From Hawaiian Farm Upbringing to Petaluma Community Advocate
By Sheila Bride, Petaluma Bounty Advisory Board Member
I was fortunate enough to grow up on the Parker Ranch on the Big Island of Hawaii, where we had an abundance of fresh vegetables from a farm across the street from our home. Our elementary school had a garden that we tended to, and we sold the vegetables to teachers and staff and shared what wasn’t sold. A fisherman came by every Friday with the day’s catch, and the best meats were available from the ranch market. My mother used them sparingly with an abundance of vegetables. I didn’t realize how this shaped my desire for always having fresh produce and preparing them in healthy ways.
Opening a business and getting involved
In 1989, we opened the doors to Petaluma Coffee Company with the hope that it would become a gathering spot to meet and make new friends. It was important to us to be involved in, and support the community and its many organizations.
In 2004, I joined the forums sponsored by the Hub of Petaluma Foundation. Community leaders and citizens discussed the unmet needs of the community and found that food insecurity among seniors and low-income families was a priority that had to be addressed.
A few years later, Petaluma Bounty was formed out of this collaboration, and it had strong support from the citizens and business community to move forward. Early programs included the Bounty Hunters, Community Gardens, and Bounty Boxes.
The Bounty Farm begins
In 2008, the Bounty Farm was started with the generosity of the Stonitsch family who leased the land for $1.00 a year. The 2-acre farm that continues to thrive today is an impressive display of a community that comes together to volunteer and support efforts to provide organic, affordable, and healthy food for all.
On the education front, many school-age children have visited the farm. They can see where and how fresh vegetables are grown and learn to make healthier choices. Their excitement of learning and sharing the information with their families is evident when their parents return with them to purchase the healthy produce.
I was invited to join the Board of Petaluma Bounty in 2009 and was impressed by the breadth of the programs that were underway and those under development. Bounty Hunters were gleaning excess produce from backyard gardens and fruit trees and distributing them to food pantries and low-income senior housing centers. Bounty Boxes with fresh, healthy produce were being delivered to seniors and low-income households throughout Petaluma. Community gardens were formed, bringing neighborhoods together to work and share their healthy produce. Petaluma Bounty collaborated with the Petaluma Health Center to work with children with serious health conditions who could benefit from healthier eating. All of this was exciting to me as I wanted to be a part of this great organization that promoted easier access to healthy, fresh, and affordable food.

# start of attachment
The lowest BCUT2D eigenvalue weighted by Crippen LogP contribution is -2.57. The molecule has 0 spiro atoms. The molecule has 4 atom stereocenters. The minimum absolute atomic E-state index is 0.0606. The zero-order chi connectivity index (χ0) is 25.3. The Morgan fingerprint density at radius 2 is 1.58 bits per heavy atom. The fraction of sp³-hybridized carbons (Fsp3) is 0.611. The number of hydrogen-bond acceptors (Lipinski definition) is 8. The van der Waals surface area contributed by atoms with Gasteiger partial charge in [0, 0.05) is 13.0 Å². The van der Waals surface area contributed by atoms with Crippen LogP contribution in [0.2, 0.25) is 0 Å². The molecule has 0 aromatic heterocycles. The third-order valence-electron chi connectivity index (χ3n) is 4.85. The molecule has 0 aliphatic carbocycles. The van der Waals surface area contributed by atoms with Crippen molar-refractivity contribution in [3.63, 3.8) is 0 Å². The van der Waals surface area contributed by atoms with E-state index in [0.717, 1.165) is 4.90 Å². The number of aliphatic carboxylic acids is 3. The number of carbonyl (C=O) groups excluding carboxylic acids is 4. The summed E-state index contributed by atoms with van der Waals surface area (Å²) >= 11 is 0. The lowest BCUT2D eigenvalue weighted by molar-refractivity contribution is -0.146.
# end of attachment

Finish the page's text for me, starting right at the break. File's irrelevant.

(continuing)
Support farmers and food access for all
I am proud to be a part of Petaluma Bounty which continues to seek funding for better access to affordable, healthy food; works to cut down on food waste by gleaning; strives to promote healthier lifestyles; and wages an ongoing battle against food insecurity among many of our citizens.
I have tremendous respect for our small farmers who continue to grow our food despite all the economic and environmental challenges, including the shortage of water, increasingly drier conditions, and seasonal wildfires. There is a growing demand for healthier food (which is a good problem to have). So it’s important to seek ways to help farmers through these difficult times by ensuring a living wage, supporting farmer’s markets and farm stands, and Petaluma Bounty’s ongoing advocacy for food access and food justice for all!
Sheila Bride is the owner of Petaluma Coffee & Tea Company and a Petaluma Bounty Advisory Board member since 2009.
More Board Member Blog Posts
Our board members come from different backgrounds and with different personalities. But one thing is for sure: They all care deeply about our community. Read more:
- Elizabeth E on going from shy and reluctant to showing up, signing up, and building communities.
- Jessica Vann Gardner on The Why and The How of Building A Sustainable, Organic Food Community.
- Dani Lipski on starting as a Bounty volunteer and blooming into a Board Member.
- Dory Escobar on the Bounty’s work and the UN’s Zero Hunger Challenge.